Six years ago, Kevin Wilkes ’83 and his construction crew began pulling back the floors inside the Paul Robeson House on the corner of Witherspoon and Green streets in Princeton. He didn’t expect to find 10 layers of material — carpet, linoleum, and vinyl — followed by a sheet of newspapers dating back to the 1920s. Other surprises: cufflinks, collars, letters, photographs.
“You know, a sock here, a button there,” says Wilkes, an architect who opened the Princeton Design Guild in 1985 and is undertaking a major restoration of the Robeson House. “We found hundreds of personal artifacts shoved in the walls and behind the flooring.”
In the early 1900s, the church lost ownership of the property, and it moved into private ownership. During the 20th century it became a boarding house, its 10 modest bedrooms sheltering laborers, some of them products of the great migration North. Each room, Wilkes says, collected traces of the residents living and working in Princeton’s historically Black Witherspoon-Jackson neighborhood — people who would soon drive social and educational progress in the community.
“We can’t tell a whole lot about these times, but they resonate as a collection,” Wilkes says. “It’s all the daily living items of hardworking men who probably had a pretty tough life.”
In 2008, the former owner and a parishioner of the church sold the house back to Witherspoon Street Presbyterian. A committee formed — the Paul Robeson House of Princeton — to pay off the mortgage and make plans for construction. But rather than function as a single-family home again, the house will take on a collection of new identities: It will serve as a gallery, a meeting space for nonprofits, and temporary housing. The “tripartite mission,” as Wilkes calls it, will both preserve the church and the neighborhood’s history and help support current community projects.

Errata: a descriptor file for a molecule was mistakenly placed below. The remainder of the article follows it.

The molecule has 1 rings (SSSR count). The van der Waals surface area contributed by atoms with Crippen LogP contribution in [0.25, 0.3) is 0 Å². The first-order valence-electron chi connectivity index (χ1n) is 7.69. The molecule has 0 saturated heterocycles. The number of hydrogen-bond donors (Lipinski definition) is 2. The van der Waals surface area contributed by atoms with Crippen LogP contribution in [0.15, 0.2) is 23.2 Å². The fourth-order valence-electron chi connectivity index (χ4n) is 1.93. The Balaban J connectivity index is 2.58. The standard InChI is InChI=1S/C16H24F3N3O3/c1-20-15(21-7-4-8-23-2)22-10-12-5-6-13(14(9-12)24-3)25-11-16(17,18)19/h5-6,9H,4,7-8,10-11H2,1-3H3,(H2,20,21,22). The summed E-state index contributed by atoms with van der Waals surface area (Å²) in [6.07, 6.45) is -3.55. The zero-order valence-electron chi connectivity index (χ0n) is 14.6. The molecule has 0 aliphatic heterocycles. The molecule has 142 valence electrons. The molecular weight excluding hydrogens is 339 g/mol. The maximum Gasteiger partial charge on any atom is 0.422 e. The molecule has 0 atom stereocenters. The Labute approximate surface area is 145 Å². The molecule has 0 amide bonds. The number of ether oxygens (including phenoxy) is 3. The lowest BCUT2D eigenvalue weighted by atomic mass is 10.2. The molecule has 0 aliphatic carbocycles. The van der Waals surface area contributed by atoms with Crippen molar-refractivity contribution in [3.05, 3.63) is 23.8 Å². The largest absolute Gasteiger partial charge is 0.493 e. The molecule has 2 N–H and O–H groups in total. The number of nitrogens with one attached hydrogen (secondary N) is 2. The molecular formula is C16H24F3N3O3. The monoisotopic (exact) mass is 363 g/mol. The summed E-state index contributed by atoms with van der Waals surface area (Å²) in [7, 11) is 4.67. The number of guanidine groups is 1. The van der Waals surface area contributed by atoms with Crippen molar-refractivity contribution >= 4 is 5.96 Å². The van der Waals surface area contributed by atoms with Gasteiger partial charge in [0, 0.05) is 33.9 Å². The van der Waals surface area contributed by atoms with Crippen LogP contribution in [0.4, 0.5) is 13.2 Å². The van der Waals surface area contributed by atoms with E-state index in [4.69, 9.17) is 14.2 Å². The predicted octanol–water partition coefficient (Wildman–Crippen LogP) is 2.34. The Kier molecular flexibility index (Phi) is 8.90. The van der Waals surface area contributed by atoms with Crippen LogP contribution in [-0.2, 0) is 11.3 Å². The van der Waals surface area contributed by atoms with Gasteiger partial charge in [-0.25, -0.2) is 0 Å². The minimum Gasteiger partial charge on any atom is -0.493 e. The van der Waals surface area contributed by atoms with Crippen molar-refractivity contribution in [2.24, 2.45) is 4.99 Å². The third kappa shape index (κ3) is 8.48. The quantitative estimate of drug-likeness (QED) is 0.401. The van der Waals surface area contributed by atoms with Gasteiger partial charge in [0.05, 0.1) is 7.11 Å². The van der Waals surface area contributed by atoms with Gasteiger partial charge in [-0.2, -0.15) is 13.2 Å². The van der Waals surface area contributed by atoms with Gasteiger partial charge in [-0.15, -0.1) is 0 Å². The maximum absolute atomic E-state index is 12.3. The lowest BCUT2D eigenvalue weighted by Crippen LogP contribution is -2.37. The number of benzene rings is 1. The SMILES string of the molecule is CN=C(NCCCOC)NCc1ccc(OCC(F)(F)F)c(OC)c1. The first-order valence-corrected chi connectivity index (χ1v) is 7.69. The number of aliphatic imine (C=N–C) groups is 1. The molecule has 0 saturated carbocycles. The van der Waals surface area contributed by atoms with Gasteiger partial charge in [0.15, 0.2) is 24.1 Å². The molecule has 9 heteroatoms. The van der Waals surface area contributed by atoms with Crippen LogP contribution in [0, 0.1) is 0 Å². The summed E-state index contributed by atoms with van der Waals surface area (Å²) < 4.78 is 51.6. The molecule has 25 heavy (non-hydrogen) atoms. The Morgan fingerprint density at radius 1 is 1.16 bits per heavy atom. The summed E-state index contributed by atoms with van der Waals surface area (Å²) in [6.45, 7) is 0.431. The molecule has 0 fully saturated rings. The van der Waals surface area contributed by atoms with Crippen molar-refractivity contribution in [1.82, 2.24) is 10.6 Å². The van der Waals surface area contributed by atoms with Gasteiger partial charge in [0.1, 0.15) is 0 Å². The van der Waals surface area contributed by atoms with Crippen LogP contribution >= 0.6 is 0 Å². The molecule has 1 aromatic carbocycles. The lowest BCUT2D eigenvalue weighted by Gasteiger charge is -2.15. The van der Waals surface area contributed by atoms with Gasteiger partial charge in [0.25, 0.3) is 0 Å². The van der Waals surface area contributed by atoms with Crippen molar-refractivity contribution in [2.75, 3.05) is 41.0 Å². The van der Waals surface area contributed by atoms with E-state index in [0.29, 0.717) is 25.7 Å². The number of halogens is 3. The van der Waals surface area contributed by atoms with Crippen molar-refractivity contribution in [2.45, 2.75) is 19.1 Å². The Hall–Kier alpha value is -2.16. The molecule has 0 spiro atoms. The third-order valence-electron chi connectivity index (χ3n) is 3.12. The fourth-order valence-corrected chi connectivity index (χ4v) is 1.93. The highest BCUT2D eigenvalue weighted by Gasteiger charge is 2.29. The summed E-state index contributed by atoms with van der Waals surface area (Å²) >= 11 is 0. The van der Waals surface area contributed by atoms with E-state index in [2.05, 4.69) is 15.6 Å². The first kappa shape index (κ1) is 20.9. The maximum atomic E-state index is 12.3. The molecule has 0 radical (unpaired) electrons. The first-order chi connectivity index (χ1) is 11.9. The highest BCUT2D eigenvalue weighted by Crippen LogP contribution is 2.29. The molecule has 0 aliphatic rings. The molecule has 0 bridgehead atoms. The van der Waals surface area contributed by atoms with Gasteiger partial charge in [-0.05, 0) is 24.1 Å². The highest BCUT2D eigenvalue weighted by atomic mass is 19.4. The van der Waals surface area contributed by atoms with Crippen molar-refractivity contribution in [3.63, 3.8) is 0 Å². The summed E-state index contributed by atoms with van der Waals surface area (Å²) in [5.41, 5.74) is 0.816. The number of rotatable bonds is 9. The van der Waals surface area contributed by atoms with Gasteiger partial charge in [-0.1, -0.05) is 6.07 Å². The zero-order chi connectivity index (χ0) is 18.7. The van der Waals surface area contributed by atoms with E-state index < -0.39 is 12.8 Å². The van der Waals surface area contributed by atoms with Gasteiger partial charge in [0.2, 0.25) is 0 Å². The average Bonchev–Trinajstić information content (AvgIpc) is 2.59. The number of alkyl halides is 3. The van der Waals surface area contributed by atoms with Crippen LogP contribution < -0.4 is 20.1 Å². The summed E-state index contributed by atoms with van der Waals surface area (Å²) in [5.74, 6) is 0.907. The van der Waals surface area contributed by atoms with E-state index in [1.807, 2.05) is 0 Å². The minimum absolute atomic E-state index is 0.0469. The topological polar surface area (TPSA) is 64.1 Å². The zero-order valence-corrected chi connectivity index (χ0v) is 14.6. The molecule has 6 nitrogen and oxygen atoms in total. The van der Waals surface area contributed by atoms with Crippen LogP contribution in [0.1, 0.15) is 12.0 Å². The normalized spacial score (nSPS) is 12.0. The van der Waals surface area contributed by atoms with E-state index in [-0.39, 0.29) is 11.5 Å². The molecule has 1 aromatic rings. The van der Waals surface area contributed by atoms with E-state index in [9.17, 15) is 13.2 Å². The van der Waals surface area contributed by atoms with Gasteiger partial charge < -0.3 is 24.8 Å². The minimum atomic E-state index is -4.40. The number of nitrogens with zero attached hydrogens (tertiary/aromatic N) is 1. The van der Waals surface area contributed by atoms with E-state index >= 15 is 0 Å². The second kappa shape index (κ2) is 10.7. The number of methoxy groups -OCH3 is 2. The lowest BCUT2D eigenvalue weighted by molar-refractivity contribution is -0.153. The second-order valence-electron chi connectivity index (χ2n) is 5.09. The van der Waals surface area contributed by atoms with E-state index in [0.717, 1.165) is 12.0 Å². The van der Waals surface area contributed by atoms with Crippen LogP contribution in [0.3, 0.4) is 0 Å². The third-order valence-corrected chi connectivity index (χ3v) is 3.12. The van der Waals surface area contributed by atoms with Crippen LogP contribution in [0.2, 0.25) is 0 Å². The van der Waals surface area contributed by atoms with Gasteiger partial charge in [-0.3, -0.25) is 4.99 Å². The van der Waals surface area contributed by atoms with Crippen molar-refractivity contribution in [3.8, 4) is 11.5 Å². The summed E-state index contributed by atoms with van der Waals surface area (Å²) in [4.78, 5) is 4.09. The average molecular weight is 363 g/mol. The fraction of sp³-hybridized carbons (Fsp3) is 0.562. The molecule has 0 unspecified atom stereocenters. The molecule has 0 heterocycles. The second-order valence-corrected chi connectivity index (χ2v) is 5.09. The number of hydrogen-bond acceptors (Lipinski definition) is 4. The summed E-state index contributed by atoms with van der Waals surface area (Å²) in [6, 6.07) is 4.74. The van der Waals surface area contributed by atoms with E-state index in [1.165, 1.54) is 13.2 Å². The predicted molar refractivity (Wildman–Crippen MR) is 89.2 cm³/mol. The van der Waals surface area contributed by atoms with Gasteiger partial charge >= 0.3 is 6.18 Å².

“I’m not trying to make a project that is so trapped in history it’s like velvet curtains and red ropes and a sign that says ‘George Washington slept in this bed,’” says Wilkes. “I want something that’s every bit as exciting for the next 100 years as it was in the past 200 years.”
In that goal lies the challenge of protecting the home’s original footprint. In construction terms, this means protecting its facade and the horizontal wood siding but rebuilding the rotting interior, introducing new plumbing and electric, and installing new bathrooms and kitchens. The project, nearly 15 years in the making, relies on donations. Wilkes estimates that to finish the restoration by next year, they’ll need to raise about $300,000 more.
“It’s not a historic building because it’s a beautiful building — it’s a historic building because of the people who have been there,” Wilkes says. “Each bedroom had a person living in it for a while. Each one’s like a little memory of them.”